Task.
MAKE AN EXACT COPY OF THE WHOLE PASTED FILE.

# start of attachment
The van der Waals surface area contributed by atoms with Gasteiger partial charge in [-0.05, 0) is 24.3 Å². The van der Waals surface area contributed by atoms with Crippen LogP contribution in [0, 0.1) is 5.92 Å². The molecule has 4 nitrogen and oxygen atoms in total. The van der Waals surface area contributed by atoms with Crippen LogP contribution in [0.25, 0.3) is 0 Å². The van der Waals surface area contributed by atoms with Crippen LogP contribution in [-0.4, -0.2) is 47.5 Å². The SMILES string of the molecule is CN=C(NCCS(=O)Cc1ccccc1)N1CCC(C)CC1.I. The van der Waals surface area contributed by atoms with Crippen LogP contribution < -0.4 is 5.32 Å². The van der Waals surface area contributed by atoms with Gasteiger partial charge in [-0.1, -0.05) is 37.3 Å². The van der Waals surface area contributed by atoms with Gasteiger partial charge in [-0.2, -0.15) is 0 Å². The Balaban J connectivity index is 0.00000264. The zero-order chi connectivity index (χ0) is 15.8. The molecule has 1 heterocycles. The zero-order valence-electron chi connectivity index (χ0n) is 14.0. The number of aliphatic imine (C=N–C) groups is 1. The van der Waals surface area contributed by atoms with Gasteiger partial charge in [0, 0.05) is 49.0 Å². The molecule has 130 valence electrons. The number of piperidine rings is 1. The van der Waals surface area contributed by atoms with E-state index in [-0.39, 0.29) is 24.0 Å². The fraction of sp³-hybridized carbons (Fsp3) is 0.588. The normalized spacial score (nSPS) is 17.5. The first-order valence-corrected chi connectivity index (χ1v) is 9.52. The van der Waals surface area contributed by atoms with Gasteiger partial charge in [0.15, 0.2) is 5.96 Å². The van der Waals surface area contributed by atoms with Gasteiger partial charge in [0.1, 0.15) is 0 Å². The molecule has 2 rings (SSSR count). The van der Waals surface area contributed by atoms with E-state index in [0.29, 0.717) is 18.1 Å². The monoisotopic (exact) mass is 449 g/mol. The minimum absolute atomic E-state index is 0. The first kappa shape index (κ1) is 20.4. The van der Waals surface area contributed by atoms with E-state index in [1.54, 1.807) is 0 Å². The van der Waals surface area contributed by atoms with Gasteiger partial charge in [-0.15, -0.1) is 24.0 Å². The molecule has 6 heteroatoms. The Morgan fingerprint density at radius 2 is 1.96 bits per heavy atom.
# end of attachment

The van der Waals surface area contributed by atoms with Gasteiger partial charge in [-0.05, 0) is 24.3 Å². The van der Waals surface area contributed by atoms with Crippen LogP contribution in [0, 0.1) is 5.92 Å². The molecule has 4 nitrogen and oxygen atoms in total. The van der Waals surface area contributed by atoms with Crippen LogP contribution in [0.25, 0.3) is 0 Å². The van der Waals surface area contributed by atoms with Crippen LogP contribution in [-0.4, -0.2) is 47.5 Å². The SMILES string of the molecule is CN=C(NCCS(=O)Cc1ccccc1)N1CCC(C)CC1.I. The van der Waals surface area contributed by atoms with Crippen LogP contribution < -0.4 is 5.32 Å². The van der Waals surface area contributed by atoms with Gasteiger partial charge in [-0.1, -0.05) is 37.3 Å². The van der Waals surface area contributed by atoms with Gasteiger partial charge in [-0.2, -0.15) is 0 Å². The Balaban J connectivity index is 0.00000264. The zero-order chi connectivity index (χ0) is 15.8. The molecule has 1 heterocycles. The zero-order valence-electron chi connectivity index (χ0n) is 14.0. The number of aliphatic imine (C=N–C) groups is 1. The van der Waals surface area contributed by atoms with Gasteiger partial charge in [0, 0.05) is 49.0 Å². The molecule has 130 valence electrons. The number of piperidine rings is 1. The van der Waals surface area contributed by atoms with E-state index in [-0.39, 0.29) is 24.0 Å². The fraction of sp³-hybridized carbons (Fsp3) is 0.588. The normalized spacial score (nSPS) is 17.5. The first-order valence-corrected chi connectivity index (χ1v) is 9.52. The van der Waals surface area contributed by atoms with Gasteiger partial charge in [0.15, 0.2) is 5.96 Å². The van der Waals surface area contributed by atoms with Gasteiger partial charge in [0.1, 0.15) is 0 Å². The molecule has 2 rings (SSSR count). The van der Waals surface area contributed by atoms with E-state index in [0.29, 0.717) is 18.1 Å². The monoisotopic (exact) mass is 449 g/mol. The minimum absolute atomic E-state index is 0. The first kappa shape index (κ1) is 20.4. The van der Waals surface area contributed by atoms with E-state index in [1.54, 1.807) is 0 Å². The van der Waals surface area contributed by atoms with Gasteiger partial charge in [-0.15, -0.1) is 24.0 Å². The molecule has 6 heteroatoms. The Morgan fingerprint density at radius 2 is 1.96 bits per heavy atom.